Deceived Cover Reveal: Another New Step in the Journey

TEST Art._DECEIVED_SL1000_Today I reached a new milestone. After lots of hurry-up and wait in my baby writing career, I’m experiencing many new things as an author these days. This one has been the most thrilling so far. FedEx delivered a box of ARC (Advanced Reader Copies) yesterday. ARCs are imperfect paperback versions of the book to come. Inside, there are typos and random other things which were caught on the final read through, but not yet corrected in these copies. This is because ARCs go out early. They don’t wait around. LOL. ARCs are directed in advance of release to journals and reviewers and even to other authors high on the ladder than me, in the quest for a kind review, favorable mention or perhaps a blurb for the cover.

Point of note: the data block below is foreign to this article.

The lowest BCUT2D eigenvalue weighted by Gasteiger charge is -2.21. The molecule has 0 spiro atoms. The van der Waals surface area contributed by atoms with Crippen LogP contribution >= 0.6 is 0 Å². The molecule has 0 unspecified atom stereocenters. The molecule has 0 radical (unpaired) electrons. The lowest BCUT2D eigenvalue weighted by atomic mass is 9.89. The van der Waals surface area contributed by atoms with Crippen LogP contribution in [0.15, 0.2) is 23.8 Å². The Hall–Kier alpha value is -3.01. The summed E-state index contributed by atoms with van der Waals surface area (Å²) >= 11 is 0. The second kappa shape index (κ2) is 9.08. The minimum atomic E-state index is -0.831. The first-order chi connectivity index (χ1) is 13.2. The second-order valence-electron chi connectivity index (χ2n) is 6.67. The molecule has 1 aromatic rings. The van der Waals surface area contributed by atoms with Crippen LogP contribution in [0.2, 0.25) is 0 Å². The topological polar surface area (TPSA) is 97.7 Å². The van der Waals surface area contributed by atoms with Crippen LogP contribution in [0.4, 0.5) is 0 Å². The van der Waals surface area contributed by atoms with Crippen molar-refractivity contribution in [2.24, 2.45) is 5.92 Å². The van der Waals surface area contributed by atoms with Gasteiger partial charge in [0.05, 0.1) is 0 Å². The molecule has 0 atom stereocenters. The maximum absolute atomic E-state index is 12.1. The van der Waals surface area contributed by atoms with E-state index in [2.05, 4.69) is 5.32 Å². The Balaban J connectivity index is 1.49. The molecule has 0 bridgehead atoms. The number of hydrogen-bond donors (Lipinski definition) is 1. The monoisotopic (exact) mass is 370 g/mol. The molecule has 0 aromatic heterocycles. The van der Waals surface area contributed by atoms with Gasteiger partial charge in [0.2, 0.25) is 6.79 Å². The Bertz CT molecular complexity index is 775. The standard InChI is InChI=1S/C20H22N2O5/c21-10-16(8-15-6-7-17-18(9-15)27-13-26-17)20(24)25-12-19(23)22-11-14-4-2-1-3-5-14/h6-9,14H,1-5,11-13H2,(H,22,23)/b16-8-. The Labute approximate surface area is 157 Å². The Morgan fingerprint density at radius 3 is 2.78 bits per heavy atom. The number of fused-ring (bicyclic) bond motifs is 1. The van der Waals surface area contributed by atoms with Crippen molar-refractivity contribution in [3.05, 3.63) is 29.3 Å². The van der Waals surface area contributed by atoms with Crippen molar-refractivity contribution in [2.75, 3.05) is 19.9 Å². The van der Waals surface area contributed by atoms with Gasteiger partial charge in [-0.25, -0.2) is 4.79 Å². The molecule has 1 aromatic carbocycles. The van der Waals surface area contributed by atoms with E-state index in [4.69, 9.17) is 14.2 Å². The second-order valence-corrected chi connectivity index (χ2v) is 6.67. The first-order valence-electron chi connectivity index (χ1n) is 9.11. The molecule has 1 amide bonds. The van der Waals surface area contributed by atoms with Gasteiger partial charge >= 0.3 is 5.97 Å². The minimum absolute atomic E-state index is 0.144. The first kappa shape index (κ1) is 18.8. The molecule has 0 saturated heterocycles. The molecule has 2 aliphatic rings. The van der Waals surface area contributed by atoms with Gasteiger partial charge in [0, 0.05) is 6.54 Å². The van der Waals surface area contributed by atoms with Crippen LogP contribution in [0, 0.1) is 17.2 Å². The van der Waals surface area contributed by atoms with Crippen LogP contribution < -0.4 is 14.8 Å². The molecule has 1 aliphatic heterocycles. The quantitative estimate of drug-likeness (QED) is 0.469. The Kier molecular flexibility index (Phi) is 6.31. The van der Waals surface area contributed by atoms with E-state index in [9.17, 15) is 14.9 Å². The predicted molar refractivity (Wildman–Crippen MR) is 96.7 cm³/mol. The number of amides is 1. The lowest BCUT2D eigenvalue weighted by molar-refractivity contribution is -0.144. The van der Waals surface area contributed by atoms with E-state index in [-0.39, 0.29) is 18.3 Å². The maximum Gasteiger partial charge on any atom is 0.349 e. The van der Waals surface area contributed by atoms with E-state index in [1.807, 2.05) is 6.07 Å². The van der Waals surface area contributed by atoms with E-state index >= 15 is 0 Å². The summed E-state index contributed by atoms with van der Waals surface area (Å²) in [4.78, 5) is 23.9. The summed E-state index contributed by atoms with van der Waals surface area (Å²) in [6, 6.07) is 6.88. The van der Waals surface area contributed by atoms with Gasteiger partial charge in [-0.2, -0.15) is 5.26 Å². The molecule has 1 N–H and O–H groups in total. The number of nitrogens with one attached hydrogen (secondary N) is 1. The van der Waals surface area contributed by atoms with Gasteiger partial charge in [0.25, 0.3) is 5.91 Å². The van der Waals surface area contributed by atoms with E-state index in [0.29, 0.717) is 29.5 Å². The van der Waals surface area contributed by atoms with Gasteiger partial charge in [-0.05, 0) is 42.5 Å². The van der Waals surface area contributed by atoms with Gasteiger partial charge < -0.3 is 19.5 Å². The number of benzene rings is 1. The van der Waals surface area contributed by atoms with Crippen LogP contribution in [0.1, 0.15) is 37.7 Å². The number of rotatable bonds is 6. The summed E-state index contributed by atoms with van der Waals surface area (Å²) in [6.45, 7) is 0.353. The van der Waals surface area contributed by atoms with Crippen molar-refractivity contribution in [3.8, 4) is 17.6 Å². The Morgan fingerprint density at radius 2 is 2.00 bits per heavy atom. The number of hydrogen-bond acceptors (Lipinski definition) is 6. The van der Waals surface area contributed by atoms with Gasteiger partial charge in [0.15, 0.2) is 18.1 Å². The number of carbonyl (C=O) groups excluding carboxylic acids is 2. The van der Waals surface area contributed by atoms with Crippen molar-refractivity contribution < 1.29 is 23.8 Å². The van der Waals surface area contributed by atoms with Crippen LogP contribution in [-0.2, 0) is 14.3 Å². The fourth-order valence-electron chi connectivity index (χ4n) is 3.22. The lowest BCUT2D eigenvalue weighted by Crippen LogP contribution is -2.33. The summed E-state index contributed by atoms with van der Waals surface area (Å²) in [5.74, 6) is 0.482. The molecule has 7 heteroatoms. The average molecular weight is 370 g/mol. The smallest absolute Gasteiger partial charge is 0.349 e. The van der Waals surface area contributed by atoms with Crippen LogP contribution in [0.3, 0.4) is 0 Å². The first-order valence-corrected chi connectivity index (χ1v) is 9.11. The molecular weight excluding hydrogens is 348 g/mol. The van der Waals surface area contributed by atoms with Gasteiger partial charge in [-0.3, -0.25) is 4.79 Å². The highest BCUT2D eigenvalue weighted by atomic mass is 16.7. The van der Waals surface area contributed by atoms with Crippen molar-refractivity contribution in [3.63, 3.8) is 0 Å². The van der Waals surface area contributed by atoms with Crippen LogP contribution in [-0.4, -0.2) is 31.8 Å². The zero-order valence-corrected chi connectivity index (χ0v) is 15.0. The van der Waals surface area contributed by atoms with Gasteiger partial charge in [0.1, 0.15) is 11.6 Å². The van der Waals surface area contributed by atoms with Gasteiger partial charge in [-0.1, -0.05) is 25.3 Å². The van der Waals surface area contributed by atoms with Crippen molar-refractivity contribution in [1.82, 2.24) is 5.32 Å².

This is that moment when an author realizes there is no going back. What happens now is out of my hands. My baby will soon be set free in the world and while I will do all I can to nurture it and spread the word, how it’s received by readers is utterly beyond my control and that is terrifying. There’s no reeling it in. No do over. No pretending it didn’t happen. If this novel flounders, flops and dies, I can only mourn and move on. And moving on isn’t as easy as it sounds. I mean, what press will want me after a failed release? What reader would pick me up again? Oh. Boy. These are the thoughts I can’t entertain. Or I will be battier than I already am. Instead, I shall hope, have faith and believe in this story. 

So, I’ve brought you with me this far, guys. From that life changing day a few years back when I first typed “how to write a book” in my search engine, to my first story in an anthology and every baby step since then. I’m putting it out there for you. Here it is. My journey from the slush to print. What do you think?

Available in September from Merit Press & F+W Media.